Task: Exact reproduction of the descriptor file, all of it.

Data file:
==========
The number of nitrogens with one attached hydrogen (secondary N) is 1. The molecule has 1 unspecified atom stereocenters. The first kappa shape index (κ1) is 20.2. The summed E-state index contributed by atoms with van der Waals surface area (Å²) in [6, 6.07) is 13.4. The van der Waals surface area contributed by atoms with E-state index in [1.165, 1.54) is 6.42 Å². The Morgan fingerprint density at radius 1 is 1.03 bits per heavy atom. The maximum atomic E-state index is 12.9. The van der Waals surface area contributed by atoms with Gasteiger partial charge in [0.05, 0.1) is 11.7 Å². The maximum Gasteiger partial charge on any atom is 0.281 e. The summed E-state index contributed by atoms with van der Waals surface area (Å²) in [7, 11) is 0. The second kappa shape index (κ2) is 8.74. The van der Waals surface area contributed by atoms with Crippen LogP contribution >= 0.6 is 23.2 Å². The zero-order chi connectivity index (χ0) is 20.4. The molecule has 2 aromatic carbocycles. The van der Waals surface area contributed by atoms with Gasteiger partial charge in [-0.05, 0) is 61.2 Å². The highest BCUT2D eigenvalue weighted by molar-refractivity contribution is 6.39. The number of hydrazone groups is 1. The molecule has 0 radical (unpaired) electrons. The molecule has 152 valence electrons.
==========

The number of nitrogens with one attached hydrogen (secondary N) is 1. The molecule has 1 unspecified atom stereocenters. The first kappa shape index (κ1) is 20.2. The summed E-state index contributed by atoms with van der Waals surface area (Å²) in [6, 6.07) is 13.4. The van der Waals surface area contributed by atoms with E-state index in [1.165, 1.54) is 6.42 Å². The Morgan fingerprint density at radius 1 is 1.03 bits per heavy atom. The maximum atomic E-state index is 12.9. The van der Waals surface area contributed by atoms with Gasteiger partial charge in [0.05, 0.1) is 11.7 Å². The maximum Gasteiger partial charge on any atom is 0.281 e. The summed E-state index contributed by atoms with van der Waals surface area (Å²) in [7, 11) is 0. The second kappa shape index (κ2) is 8.74. The van der Waals surface area contributed by atoms with Crippen LogP contribution >= 0.6 is 23.2 Å². The zero-order chi connectivity index (χ0) is 20.4. The molecule has 2 aromatic carbocycles. The van der Waals surface area contributed by atoms with Gasteiger partial charge in [-0.05, 0) is 61.2 Å². The highest BCUT2D eigenvalue weighted by molar-refractivity contribution is 6.39. The number of hydrazone groups is 1. The molecule has 0 radical (unpaired) electrons. The molecule has 152 valence electrons.